Do you have a typical day, what does it look like?
No, not at all. Some days are teaching days and I’m teaching classes at Torrens University about design principals, textile design or fashion history. Some days I’m researching my PhD, looking through articles on ecofeminism or exploring the work of some amazing botanical illustrators in history. Other days I’m a mum, trying my best to parent my wild things.
The time when I’m a pattern designer, is actually only the sprinkles of time in between all of that, so each design sits with me for quite a while. The journey from inspiration on a wildflower walk, to sketch, to repeat and then entering my folio may take a couple of months. It’s not a rapid thing. So, by the time they leave the nest I feel like I know them well.
Who has inspired you the most to date and why? Whose careers do you follow?
There are so many incredible women who inspire me every day. Through my PhD I’ve had the chance to research the history of women who have created the botanical guidebooks that I adore. Women like Kathleen McArthur, Estelle Thompson, Vera Scarth-Johnson or Jean Galbraith.
I have always been a huge fan of people who are willing to take fabric and textiles to a wild level of colour and shape, so the work of Jenny Kee and Linda Jackson are my ultimates.
However, mostly it’s been wonderful to be inspired every day by the work of the growing surface pattern community in Australia. If anyone gets the chance, I recommend they get a copy of Pattern Pulse by Rachael King which documents just a small collection of some of the designers working in this community at the moment. Many of whom are part of the Nerida Hansen community!
One of my absolutes is Brook Gossen, who, is an undeniable talent and a cheerleader for everyone around her. I’ve been very lucky to find someone who I can chat to about life, kids, art, design, software and even repeat structures. I love watching her career build bigger each year.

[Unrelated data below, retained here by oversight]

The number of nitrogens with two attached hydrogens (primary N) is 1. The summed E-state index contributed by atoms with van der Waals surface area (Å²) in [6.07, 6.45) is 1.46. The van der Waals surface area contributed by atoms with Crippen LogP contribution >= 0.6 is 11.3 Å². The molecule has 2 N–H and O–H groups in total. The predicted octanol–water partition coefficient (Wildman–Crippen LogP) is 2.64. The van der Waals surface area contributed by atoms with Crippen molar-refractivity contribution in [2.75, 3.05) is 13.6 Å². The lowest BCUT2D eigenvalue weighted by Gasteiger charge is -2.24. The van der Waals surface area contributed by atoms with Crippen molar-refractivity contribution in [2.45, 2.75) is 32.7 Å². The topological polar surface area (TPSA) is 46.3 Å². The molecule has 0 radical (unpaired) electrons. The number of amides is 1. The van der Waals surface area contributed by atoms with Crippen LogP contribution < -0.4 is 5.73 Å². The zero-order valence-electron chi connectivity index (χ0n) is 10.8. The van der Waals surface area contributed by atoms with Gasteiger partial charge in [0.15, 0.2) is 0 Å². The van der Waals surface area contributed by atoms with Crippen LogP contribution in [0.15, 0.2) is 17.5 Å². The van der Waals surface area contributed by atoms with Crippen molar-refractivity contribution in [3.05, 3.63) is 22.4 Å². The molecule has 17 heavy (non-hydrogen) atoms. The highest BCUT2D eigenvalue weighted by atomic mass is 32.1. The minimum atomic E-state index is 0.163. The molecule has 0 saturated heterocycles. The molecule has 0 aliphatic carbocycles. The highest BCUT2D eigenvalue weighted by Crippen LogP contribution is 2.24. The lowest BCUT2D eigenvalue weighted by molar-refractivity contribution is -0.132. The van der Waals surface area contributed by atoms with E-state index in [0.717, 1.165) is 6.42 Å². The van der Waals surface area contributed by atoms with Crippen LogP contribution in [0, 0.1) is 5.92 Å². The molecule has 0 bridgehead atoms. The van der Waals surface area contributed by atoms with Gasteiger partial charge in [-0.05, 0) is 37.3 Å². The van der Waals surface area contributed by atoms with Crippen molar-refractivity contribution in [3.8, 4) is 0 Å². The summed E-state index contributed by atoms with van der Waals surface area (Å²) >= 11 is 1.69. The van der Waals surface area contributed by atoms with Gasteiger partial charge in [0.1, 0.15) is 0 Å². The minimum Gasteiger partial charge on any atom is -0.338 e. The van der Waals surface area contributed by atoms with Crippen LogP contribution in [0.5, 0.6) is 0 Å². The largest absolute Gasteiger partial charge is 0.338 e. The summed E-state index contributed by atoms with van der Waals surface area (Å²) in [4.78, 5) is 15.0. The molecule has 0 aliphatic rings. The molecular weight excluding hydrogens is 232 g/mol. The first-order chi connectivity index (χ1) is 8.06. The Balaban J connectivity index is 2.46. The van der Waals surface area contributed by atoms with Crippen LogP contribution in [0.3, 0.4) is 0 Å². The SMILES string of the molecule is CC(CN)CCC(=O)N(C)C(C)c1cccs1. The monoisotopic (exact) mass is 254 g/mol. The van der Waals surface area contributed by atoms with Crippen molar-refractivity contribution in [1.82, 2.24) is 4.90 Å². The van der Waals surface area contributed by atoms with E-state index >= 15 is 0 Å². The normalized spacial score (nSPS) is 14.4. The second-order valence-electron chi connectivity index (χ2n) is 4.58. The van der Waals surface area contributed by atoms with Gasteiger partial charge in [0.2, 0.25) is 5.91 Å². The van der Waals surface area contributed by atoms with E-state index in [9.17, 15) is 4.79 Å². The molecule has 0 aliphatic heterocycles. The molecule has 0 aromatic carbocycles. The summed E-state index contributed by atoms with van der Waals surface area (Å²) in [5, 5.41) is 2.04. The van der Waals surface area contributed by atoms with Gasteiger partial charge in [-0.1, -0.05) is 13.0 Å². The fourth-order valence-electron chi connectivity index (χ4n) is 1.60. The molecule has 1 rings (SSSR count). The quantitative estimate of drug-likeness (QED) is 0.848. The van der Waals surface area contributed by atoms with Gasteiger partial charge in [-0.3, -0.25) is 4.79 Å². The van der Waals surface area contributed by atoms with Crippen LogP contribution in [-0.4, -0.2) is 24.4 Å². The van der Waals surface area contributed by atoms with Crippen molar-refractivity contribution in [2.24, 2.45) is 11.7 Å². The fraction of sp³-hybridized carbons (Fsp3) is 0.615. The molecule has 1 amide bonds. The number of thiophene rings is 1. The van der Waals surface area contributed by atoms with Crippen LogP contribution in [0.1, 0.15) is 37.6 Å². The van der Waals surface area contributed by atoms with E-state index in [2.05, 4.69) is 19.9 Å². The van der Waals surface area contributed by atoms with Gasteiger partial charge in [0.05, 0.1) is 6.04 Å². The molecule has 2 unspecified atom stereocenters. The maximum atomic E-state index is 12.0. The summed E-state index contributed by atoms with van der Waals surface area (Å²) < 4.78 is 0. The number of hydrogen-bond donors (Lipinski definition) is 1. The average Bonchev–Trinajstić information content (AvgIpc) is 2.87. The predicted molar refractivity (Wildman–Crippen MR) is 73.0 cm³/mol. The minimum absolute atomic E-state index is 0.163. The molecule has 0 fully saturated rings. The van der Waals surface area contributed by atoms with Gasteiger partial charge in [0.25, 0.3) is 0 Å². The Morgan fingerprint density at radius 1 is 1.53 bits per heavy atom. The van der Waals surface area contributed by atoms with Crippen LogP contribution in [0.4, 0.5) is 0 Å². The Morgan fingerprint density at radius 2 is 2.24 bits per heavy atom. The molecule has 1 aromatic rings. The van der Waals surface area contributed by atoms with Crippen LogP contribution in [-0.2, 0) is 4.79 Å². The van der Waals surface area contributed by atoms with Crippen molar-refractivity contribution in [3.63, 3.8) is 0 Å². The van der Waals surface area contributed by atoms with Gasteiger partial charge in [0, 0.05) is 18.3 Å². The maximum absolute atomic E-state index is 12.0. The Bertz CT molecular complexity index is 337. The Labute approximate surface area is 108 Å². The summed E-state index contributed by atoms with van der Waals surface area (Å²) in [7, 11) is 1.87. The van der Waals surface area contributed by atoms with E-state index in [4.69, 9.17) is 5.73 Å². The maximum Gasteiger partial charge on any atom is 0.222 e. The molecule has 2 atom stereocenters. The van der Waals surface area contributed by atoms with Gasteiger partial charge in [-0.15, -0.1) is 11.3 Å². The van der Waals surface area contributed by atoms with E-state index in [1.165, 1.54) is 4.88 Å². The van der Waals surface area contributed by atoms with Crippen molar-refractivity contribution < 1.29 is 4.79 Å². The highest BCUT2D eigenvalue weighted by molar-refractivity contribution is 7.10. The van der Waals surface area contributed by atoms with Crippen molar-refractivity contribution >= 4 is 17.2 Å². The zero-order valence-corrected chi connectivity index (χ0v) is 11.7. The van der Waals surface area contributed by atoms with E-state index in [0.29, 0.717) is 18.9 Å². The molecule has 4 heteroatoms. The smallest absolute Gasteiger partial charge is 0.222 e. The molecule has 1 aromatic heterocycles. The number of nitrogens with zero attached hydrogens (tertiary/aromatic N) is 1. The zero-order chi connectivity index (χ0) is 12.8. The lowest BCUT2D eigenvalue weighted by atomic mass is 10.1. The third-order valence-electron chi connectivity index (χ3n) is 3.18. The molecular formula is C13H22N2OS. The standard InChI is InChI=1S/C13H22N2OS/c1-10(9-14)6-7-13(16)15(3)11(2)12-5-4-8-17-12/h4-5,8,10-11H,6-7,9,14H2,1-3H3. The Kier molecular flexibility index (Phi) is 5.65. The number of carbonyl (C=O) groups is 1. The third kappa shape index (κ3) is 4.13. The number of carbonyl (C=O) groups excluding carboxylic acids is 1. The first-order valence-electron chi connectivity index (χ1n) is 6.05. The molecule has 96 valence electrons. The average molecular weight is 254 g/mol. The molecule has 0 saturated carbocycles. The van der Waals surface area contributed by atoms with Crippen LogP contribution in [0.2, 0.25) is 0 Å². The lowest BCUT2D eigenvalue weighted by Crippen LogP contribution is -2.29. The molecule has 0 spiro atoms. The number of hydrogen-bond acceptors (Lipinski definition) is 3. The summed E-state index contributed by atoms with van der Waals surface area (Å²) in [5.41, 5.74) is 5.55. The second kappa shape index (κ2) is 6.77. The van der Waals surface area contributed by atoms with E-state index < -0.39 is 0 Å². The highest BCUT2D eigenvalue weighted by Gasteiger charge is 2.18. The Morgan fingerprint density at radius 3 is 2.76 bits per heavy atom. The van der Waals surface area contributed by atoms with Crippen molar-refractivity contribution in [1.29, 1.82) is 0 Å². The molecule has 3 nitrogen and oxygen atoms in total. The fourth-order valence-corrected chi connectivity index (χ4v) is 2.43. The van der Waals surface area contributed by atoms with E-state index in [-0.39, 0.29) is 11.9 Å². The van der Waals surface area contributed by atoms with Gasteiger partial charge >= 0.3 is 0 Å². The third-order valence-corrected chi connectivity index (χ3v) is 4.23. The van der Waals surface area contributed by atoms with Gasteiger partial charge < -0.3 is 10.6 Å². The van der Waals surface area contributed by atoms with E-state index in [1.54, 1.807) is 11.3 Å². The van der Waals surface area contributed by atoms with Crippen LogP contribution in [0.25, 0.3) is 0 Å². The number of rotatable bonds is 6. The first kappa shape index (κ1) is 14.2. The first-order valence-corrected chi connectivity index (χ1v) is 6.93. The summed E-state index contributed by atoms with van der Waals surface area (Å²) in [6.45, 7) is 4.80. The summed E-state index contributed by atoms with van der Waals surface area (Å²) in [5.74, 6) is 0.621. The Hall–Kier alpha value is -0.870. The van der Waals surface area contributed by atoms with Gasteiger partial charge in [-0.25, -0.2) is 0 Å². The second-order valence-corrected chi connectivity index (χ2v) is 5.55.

Marni, do you have a dream collaboration or project that is on your ‘bucket list’?
I think as a slowly align my values with my practice I think more and more about working with environmentally centred companies who really want to make change.
I am not sure what that looks like but I’m open to see what appears.
What is in the pipeline for you for 2021?
In 2021 I was meant to slow down a little, but that’s really not happening. What has been nice has been extending my practice into some exhibition-based work.
I created a work for an art show earlier this year that showed as part of Melbourne Design Week, which was a great feeling. So, I have a second artwork showing in Bundaberg Regional Gallery as part of the Wild/flower Women exhibition series in November. I’m really looking forward to it.
I recently wrote an article on an exhibition for the National Gallery of Victoria that will be published later in the year. The article discusses wildflowers depicted within the Japanese shell matching game called Kai-awase. It’s such a stunning exhibition, I can’t wait for everyone to see it.
Alongside this I will keep ploughing through my PhD research. As part of it I have been spending a lot of time in the wetlands near my home. My mother raised us with a deep respect for the importance of wetlands and their ability to regulate our river systems.
All that time down there has flooded me with design ideas, which has inspired the patterns I’ve been working on. These will emerge when I get a few more sprinkles of time!
Name three words that best describe your style of art.
Sharpies, wildflowers and celebration
What advice would you offer to those that are starting out as an artist?
My biggest piece of advice would be to spend the time in the process, rather than focusing on the outcome. Get to know yourself, your style and what you can bring to the table. Figure out what your story is and what work you’d really like to see in the world.
If you could chat to your younger self, what words of wisdom would you say?
Embrace your weird. Don’t worry about the trends or what anyone is working on. You’re a little bit different. You’re walking on your own path and that’s ok. Just embrace it and enjoy it.